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The LVTC blog, by Henry Law

The comments in the LVTC Blog are a personal view of our Hon. Secretary Henry Law and do not necessarily reflect the official policy of the Campaign.

This is a place for personal observations and comments on politics, economics, current affairs, on-going discussions on the potential for LVT to remedy some of the current ills, and the impact on Society of any of the above. 

Please read and enjoy, and feel free to respond to Henry if you have any thing you would like to add.

Piketty has got it wrong

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“Capital in the Twenty-First Century” by the French economist Thomas Piketty, is now coming to wider public attention following its publication last year. According to Wikipedia, “The central thesis of the book is that inequality is not an accident, but rather a feature of capitalism and that these excesses of capitalism can only be reversed through state intervention.

The book thus warns that unless capitalism is reformed, the very democratic order will be threatened. The trend towards higher inequality was reversed between 1930 and 1975 due to the two world wars, the Great Depression and a debt-fueled recession, which destroyed much wealth, particularly that owned by the elite. These events prompted the governments to undertake steps towards redistributing income and the fast economic growth meant that inherited wealth had its importance reduced.

Picketty suggests that the world is returning towards ‘patrimonial capitalism’, in which much of the economy is dominated by inherited wealth and that their power is increasing, creating an oligarchy.” To reverse the trend, Piketty proposes a global wealth tax and a top rate of income tax of 80%. From our own perspective, rooted in the ideas of Henry George, we recognise the trend but do not accept either the analysis nor the proposed remedy.

The deficiencies with Piketty’s analysis begin with definitions. What exactly are Capital and Capitalism? Which features of Capitalism are causing the problems that he is concerned about? And if wealth is to be the subject of a tax, how is it even to be defined?


A long sorry tale - UK economy since 1945

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Article in FT by Samuel Brittan. A potted history that reflects no credit on the politicians involved, nor on the officials who advise them, nor on the academic world that propagates the theories on which their policies are founded and justified.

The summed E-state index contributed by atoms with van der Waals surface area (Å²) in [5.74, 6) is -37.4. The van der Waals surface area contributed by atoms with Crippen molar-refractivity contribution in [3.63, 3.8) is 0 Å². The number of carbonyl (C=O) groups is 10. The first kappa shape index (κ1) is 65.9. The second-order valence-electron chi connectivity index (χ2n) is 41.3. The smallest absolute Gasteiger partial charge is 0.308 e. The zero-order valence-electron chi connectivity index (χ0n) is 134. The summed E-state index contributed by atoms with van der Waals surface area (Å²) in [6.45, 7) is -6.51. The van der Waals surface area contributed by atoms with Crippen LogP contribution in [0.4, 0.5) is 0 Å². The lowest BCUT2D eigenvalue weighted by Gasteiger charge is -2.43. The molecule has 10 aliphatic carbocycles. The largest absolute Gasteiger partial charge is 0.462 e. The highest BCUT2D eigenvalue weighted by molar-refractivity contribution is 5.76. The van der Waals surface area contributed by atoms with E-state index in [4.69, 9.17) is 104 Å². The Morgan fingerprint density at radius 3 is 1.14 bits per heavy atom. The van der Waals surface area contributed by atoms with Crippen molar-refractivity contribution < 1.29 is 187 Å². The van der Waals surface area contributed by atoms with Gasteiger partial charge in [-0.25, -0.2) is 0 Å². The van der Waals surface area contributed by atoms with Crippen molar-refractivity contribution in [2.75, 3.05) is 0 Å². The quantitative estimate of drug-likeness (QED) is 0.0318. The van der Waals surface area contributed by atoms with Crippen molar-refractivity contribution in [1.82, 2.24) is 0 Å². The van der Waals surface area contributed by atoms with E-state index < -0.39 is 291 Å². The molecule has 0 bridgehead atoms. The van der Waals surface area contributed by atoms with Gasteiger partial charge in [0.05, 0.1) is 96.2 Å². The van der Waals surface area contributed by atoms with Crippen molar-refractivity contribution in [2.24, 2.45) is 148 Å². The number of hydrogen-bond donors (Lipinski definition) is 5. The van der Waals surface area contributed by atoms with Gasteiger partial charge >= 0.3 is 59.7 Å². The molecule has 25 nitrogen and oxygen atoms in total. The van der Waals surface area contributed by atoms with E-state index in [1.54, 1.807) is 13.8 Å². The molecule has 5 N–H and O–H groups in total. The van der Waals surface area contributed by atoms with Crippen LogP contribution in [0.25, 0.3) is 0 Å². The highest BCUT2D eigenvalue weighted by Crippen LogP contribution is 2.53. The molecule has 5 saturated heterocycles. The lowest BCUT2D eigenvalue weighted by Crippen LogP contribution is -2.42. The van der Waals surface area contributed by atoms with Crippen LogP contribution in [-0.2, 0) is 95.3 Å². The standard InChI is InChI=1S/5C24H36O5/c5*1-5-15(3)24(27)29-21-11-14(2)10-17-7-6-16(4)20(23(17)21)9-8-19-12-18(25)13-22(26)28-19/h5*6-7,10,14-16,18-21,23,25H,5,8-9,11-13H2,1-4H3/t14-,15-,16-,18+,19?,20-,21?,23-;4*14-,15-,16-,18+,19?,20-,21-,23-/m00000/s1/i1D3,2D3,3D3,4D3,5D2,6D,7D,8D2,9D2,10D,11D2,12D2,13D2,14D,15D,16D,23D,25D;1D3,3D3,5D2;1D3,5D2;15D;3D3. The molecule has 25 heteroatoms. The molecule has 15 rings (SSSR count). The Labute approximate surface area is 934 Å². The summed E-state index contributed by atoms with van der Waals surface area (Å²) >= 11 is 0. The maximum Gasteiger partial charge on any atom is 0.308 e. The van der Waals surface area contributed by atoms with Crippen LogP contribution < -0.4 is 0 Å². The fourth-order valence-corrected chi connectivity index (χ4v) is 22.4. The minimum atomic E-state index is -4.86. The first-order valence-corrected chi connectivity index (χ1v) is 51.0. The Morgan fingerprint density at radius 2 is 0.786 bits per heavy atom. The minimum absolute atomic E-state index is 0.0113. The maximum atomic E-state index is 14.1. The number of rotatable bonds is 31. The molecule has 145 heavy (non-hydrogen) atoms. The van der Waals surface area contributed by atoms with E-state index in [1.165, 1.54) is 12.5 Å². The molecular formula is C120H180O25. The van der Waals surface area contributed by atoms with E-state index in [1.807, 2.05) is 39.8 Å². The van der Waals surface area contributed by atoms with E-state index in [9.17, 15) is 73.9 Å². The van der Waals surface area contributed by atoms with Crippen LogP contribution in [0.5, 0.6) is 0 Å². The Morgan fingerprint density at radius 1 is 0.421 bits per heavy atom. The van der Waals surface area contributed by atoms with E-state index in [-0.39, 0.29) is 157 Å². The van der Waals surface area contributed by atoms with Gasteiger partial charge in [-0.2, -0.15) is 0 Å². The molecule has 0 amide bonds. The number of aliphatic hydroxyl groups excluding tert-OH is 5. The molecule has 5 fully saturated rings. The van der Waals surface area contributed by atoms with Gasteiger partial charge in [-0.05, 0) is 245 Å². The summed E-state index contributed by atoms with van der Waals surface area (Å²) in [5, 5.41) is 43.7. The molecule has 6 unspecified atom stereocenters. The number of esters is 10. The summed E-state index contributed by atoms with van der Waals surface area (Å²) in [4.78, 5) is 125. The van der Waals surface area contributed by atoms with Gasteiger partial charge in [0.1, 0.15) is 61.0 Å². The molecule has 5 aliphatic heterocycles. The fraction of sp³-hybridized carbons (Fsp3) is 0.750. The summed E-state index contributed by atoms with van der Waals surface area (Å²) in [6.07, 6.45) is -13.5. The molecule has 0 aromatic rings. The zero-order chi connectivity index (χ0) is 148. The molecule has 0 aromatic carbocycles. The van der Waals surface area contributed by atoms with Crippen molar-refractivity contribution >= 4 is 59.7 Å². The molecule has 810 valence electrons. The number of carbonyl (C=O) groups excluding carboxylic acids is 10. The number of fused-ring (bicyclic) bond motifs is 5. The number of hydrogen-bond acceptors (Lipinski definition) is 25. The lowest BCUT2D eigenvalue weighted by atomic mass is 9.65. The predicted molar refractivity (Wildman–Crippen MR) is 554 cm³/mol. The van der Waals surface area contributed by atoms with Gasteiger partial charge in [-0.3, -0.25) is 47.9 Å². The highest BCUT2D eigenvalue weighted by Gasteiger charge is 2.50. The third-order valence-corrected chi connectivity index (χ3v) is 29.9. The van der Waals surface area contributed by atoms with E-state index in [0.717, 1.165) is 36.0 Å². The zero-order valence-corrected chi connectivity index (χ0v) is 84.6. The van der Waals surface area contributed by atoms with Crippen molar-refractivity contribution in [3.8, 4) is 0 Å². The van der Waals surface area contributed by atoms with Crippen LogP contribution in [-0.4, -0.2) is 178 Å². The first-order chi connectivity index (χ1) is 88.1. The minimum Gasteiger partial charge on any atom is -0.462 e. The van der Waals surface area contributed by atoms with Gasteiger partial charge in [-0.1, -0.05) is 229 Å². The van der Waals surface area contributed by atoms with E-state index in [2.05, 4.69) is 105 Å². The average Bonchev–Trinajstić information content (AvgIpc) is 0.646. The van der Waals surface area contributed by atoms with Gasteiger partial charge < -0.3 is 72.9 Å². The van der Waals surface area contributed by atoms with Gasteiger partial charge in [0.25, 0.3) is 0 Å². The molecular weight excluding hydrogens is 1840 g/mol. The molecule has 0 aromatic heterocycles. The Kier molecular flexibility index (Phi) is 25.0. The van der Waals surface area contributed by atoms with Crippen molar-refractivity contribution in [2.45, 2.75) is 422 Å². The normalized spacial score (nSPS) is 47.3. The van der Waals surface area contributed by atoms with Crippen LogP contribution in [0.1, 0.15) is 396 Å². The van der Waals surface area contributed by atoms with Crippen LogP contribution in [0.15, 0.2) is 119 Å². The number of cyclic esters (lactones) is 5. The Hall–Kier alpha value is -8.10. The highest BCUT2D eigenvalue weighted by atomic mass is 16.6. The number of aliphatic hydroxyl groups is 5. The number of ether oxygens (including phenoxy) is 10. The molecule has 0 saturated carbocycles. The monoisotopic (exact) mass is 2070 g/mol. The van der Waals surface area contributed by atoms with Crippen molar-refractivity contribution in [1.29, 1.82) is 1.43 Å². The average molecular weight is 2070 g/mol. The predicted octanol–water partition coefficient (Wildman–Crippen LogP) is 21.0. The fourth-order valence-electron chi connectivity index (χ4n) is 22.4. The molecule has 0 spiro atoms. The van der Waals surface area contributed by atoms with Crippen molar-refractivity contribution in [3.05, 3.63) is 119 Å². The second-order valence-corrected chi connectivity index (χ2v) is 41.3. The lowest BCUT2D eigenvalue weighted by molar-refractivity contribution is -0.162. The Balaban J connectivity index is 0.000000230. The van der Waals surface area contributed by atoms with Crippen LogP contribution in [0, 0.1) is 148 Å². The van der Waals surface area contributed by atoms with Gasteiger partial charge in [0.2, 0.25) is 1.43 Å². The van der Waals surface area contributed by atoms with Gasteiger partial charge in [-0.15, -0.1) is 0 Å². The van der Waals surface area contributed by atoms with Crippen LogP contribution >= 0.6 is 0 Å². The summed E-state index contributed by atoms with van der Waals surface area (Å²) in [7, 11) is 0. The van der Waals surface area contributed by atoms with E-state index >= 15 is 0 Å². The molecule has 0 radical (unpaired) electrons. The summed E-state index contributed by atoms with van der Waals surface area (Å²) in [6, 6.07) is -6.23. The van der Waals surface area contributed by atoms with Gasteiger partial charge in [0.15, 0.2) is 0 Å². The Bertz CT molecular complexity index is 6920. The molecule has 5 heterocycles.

Britain's dysfunctional housing market but don't mention LVT

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There is something profoundly wrong with our housing system: demand and prices continue to rise yet supply does not, largely due to the development process. In this article, published today for the London School of Economics, Toby Lloyd argues that any serious attempt to address the housing crisis must include measures to change the land market, allowing those who want to build to buy land at a low cost.

It is a concise but penetrating analysis and the author comes up with a few proposals. LVT is not one of them. Since Toby Lloyd, director of Shelter, knows all about LVT, would it be paranoid to suggest that he might have been told not to mention it? There is something fishy about Shelter, which has never spoken for LVT even though the people there must by now be aware that LVT is an essential component of any solution.

Crap on stilts

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I was recently asked if crap on stilts is wealth? It may be, but only if someone wants it. Putting the crap on stilts is a work of  human labour, which is part of the qualification for falling into the category "wealth", but the product must still satisfy someone's desire. As crap is good fertiliser, this is the case, so yes, it probably is.

Crap was at one time the subject of a major industry. Sea-bird crap from Chile, known as guano is rich in nitrogen, phosphorus and potassium. It was widely used as a fertiliser in the late nineteenth century. As supplies seemed likely to run out, scientists searched for ways of producing artificial alternatives, and the result, in 1907, the German chemist Haber developed a process which used ammonia, a readily available inorganic chemical. This proved very handy as it made it easier to manufacture nitric acid, an essential raw material for explosives, just in time for the First World War. Potassium and phosphorus are, however, elements less easily replaced; phosphorus in the form of phosphate rock is not particularly common and with increasing consumption, there is concern about future shortages.